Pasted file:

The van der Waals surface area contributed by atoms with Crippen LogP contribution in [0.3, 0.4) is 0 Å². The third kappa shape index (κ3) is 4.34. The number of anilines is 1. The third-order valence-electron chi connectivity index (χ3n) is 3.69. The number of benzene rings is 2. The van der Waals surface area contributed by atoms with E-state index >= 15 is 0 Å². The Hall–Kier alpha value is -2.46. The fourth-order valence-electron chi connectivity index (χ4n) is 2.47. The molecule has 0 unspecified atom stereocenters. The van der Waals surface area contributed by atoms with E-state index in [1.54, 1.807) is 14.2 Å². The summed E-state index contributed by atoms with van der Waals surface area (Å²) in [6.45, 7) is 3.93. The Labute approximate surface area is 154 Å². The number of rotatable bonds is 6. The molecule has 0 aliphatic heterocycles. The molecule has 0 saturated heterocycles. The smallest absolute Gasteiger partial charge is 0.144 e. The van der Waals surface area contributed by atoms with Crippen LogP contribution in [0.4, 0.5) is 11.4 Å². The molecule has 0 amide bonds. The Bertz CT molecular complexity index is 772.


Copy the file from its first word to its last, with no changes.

The van der Waals surface area contributed by atoms with Crippen LogP contribution in [0.3, 0.4) is 0 Å². The third kappa shape index (κ3) is 4.34. The number of anilines is 1. The third-order valence-electron chi connectivity index (χ3n) is 3.69. The number of benzene rings is 2. The van der Waals surface area contributed by atoms with E-state index >= 15 is 0 Å². The Hall–Kier alpha value is -2.46. The fourth-order valence-electron chi connectivity index (χ4n) is 2.47. The molecule has 0 unspecified atom stereocenters. The van der Waals surface area contributed by atoms with E-state index in [1.54, 1.807) is 14.2 Å². The summed E-state index contributed by atoms with van der Waals surface area (Å²) in [6.45, 7) is 3.93. The Labute approximate surface area is 154 Å². The number of rotatable bonds is 6. The molecule has 0 aliphatic heterocycles. The molecule has 0 saturated heterocycles. The smallest absolute Gasteiger partial charge is 0.144 e. The van der Waals surface area contributed by atoms with Crippen LogP contribution in [0.4, 0.5) is 11.4 Å². The molecule has 0 amide bonds. The Bertz CT molecular complexity index is 772.